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04/25/2017 05:55:51

Caltech Joins American Talent Initiative

The growing coalition of colleges is committed to attracting, enrolling, and graduating larger numbers of high-achieving, lower-income students

Caltech has joined 67 other universities and colleges in an alliance to substantially expand the number of talented low- and moderate-income students at undergraduate institutions with America's highest graduation rates.

The alliance, known as the American Talent Initiative (ATI), brings together a diverse set of public and private institutions that share a common goal to enhance their individual efforts to recruit, enroll, and support lower-income students. There is also a shared understanding that the participating institutions will learn from each other and contribute to research that will help other colleges and universities expand opportunity.

"Caltech is pleased to be a part of ATI and partner with the other members of the coalition in providing increased educational opportunities for talented students of limited financial means.   This initiative is aligned with and will support Caltech's commitment to need-blind admissions and meeting 100 percent of demonstrated financial need," says Joe Shepherd, Caltech's vice president for student affairs.

Originally launched in December 2016 with 30 members, the coalition more than doubled its participating institutions this spring. ATI's overall goal is to bring the 270 colleges and universities with the highest graduation rates into the coalition by 2025 and, in doing so, increase the total number of lower-income students attending these institutions by some 50,000 students to about 480,000 undergrads total.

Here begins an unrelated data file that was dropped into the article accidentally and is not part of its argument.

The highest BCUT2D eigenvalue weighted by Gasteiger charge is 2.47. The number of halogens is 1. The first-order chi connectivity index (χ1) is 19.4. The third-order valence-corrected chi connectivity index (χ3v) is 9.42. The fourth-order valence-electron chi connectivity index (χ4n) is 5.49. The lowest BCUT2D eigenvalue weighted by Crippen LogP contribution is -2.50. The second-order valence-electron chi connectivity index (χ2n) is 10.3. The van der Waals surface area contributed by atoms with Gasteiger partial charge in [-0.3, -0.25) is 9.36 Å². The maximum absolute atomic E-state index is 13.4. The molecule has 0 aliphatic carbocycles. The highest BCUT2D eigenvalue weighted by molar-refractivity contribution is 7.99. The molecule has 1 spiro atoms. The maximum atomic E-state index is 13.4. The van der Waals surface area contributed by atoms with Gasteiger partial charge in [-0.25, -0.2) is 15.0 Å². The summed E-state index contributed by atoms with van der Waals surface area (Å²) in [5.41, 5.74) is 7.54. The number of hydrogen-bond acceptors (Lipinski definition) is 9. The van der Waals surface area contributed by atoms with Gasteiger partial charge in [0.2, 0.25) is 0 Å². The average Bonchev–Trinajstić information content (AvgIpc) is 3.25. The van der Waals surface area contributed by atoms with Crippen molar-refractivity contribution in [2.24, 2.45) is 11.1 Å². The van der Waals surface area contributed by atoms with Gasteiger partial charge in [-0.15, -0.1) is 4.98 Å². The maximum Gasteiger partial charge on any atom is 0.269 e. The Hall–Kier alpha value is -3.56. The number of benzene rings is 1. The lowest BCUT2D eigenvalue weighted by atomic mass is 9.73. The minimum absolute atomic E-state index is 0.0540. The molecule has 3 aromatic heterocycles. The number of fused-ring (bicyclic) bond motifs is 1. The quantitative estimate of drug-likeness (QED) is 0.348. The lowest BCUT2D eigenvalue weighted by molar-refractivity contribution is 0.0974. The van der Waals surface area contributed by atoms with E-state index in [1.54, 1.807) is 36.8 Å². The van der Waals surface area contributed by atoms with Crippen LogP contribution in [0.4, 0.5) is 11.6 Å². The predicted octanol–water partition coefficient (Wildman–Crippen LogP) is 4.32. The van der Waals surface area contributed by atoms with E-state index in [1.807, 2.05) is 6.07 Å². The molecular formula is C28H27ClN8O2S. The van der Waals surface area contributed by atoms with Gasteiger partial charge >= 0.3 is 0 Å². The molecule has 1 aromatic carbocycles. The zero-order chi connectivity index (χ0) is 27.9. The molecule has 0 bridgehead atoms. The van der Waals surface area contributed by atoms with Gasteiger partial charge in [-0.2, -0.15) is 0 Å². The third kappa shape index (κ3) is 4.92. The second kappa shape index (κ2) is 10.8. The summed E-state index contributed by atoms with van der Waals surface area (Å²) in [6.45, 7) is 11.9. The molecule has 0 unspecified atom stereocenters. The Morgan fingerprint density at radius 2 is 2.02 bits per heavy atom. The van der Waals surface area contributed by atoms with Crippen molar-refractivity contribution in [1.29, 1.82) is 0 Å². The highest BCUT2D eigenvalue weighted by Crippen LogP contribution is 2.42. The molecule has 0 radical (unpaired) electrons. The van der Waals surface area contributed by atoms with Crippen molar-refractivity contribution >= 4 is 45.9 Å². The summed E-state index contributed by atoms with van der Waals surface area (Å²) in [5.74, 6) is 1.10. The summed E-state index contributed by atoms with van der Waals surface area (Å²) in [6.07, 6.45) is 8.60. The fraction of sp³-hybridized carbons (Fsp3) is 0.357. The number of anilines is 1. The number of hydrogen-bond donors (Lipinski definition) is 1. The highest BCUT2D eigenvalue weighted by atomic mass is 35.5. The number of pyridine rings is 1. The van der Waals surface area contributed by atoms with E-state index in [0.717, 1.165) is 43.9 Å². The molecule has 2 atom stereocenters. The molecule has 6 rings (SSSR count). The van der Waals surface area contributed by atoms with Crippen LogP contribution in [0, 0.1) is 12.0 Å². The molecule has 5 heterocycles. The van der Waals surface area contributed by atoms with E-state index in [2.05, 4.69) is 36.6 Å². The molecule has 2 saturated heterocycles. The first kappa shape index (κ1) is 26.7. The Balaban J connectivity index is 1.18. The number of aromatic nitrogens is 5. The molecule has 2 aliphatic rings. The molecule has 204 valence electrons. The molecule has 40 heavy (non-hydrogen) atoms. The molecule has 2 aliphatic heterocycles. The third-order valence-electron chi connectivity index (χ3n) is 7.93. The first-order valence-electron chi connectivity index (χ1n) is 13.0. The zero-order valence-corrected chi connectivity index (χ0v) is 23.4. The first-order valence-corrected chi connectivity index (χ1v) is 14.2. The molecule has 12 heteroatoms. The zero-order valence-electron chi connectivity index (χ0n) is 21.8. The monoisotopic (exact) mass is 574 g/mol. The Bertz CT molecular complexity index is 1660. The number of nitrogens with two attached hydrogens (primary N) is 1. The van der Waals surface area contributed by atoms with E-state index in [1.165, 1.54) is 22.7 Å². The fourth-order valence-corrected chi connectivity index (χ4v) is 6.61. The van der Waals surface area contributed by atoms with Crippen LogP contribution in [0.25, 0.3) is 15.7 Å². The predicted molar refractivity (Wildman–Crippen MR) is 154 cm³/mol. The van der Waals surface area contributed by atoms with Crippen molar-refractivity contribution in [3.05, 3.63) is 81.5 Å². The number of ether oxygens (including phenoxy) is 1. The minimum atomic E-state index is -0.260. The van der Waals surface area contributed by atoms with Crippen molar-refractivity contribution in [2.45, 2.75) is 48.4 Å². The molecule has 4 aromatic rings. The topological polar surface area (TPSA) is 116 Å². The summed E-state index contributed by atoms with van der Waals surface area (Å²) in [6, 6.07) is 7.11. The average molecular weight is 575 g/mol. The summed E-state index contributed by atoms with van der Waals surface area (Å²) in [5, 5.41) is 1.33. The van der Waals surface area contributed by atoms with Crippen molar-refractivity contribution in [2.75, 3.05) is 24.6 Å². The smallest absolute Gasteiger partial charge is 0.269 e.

Colleges and universities participating in ATI, which is supported by Bloomberg Philanthropies, will further the national goal of developing more diverse talent by:

  • recruiting students from diverse socioeconomic backgrounds through robust outreach;
  • ensuring that admitted lower-income students enroll and are retained through practices that have been shown to be effective;
  • prioritizing need-based financial aid; and
  • minimizing or eliminating gaps in progression and graduation rates between and among students from low-, moderate- and high-income families.

Members will share lessons learned and aggregate institutional data. The Aspen Institute's College Excellence Program and Ithaka S+R, the two not-for-profit organizations coordinating the initiative, will study the practices that lead to measurable progress and share that knowledge through regular publications. The first of these publications, focusing on financial strategies to bolster lower-income student success, was published in February on the ATI website.

Written by Shayna Chabner McKinney